Leon Jenkins cited Donald Sterling's donations to minority charities as one of the reasons for giving him an award. (Tommaso Boddi/Getty Images)
Leon Jenkins, the president of the Los Angeles chapter of the NAACP, resigned Thursday night, according to the Associated Press, after his organization came under fire for planning to give Clippers owner Donald Sterling an award for promoting civil rights in the area.
Sterling was suspended for life by NBA commissioner Adam Silver on Tuesday after his taped racist statements surfaced last weekend. The NAACP rescinded its award on Monday.
The AP reports that, "In a letter to the national leader of the nation's oldest civil rights organization, Jenkins wrote that he resigned 'to separate the Los Angeles NAACP and the NAACP from the negative exposure I have caused.'"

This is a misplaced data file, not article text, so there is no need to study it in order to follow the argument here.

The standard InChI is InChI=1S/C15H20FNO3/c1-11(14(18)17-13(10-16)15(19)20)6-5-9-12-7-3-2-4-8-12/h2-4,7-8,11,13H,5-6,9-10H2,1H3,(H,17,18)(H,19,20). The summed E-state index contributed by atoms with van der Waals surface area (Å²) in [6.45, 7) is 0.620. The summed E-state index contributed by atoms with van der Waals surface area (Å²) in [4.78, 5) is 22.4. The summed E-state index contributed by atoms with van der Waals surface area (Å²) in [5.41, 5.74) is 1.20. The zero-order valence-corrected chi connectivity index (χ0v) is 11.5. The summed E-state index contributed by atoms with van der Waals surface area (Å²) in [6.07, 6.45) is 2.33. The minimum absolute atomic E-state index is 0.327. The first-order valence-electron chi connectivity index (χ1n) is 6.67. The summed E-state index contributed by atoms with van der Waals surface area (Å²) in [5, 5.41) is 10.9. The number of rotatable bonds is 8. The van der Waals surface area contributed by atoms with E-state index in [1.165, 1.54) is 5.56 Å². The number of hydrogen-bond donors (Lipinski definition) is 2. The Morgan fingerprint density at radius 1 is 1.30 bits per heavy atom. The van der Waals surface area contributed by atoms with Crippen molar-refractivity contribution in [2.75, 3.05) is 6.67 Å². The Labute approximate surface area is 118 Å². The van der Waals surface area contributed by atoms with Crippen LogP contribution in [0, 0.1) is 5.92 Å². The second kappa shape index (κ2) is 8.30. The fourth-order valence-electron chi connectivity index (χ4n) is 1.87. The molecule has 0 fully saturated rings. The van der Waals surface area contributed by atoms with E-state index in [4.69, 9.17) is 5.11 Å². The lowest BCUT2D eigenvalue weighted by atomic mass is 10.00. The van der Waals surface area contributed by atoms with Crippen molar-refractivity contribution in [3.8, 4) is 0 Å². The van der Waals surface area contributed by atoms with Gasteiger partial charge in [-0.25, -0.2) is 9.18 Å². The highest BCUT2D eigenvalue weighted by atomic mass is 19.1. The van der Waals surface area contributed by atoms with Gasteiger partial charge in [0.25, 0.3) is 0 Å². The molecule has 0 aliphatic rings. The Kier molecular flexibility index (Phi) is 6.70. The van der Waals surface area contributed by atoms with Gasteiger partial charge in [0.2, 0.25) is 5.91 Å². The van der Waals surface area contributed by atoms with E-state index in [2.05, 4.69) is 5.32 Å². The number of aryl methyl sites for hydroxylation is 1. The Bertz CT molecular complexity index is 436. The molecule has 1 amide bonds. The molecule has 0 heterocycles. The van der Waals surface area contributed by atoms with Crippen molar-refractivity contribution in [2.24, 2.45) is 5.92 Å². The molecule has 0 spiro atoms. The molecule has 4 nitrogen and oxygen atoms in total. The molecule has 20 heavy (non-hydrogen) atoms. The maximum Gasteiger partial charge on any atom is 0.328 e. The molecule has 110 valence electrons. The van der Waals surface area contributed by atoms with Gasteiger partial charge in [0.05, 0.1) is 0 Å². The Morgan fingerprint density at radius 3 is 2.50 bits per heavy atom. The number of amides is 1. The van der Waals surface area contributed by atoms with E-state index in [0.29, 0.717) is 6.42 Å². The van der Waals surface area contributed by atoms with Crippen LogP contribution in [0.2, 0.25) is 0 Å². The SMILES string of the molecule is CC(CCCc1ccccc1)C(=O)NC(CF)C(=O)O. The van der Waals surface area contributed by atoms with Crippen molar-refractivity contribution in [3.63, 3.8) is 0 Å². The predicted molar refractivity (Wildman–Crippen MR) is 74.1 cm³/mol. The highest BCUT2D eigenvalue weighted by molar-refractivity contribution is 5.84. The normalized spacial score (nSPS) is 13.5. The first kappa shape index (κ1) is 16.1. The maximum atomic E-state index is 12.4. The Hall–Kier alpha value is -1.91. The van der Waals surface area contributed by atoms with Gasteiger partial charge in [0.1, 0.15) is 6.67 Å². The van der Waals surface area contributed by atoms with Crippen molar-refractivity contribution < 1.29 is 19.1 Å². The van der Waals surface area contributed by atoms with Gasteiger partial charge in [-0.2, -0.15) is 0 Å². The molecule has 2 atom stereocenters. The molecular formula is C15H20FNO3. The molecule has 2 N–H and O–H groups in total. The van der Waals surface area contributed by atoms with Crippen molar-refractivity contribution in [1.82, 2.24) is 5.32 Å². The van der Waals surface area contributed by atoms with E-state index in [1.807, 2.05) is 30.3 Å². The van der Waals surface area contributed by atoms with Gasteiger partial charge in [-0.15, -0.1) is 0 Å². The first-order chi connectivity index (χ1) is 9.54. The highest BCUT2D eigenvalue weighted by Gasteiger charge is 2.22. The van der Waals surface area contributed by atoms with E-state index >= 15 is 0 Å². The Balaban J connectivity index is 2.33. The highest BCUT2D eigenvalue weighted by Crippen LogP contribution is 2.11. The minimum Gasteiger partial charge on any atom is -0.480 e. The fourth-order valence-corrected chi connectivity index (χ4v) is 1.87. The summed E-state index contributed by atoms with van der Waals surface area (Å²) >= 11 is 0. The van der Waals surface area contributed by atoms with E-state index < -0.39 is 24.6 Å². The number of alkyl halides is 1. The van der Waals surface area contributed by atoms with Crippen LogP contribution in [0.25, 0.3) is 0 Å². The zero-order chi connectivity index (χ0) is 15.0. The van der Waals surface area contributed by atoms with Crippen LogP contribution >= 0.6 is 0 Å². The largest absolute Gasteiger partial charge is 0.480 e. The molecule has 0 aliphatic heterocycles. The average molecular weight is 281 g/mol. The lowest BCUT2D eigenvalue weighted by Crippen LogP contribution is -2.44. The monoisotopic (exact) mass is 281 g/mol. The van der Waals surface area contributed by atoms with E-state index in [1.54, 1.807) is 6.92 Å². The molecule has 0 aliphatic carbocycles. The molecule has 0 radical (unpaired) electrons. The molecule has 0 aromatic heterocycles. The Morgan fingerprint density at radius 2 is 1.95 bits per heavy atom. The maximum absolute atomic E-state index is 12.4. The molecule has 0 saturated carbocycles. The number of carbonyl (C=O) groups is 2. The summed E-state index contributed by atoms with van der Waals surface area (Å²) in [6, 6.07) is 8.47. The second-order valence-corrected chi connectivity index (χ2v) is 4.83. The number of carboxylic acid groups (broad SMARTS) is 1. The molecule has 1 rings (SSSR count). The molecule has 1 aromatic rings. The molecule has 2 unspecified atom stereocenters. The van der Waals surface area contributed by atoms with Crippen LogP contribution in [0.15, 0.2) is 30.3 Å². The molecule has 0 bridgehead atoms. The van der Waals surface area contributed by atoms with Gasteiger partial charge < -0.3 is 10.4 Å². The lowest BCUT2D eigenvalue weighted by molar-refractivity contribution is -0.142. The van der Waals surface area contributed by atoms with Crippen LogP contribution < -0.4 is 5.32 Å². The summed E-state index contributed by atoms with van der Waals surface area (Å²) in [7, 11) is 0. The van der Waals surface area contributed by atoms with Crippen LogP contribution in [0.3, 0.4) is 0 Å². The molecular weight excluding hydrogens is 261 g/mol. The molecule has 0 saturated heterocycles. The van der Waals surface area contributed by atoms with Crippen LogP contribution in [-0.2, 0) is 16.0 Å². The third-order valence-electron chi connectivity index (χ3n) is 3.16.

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Jenkins was banned from practicing law in California "for years," according to the AP, because of allegations that include corruption.
The Los Angeles NAACP was scheduled to give Sterling a "lifetime achievement award" on May 15 at its 100th anniversary celebration. The honor was questioned even before Sterling's most recent comments.
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In one infamous case, Sterling was sued for housing discrimination in 2006 over allegations that he refused to rent apartments to black and Hispanic people. He settled the case by paying $2.7 million.
Still, the same chapter of the NAACP honored Sterling with a similar award in 2009.
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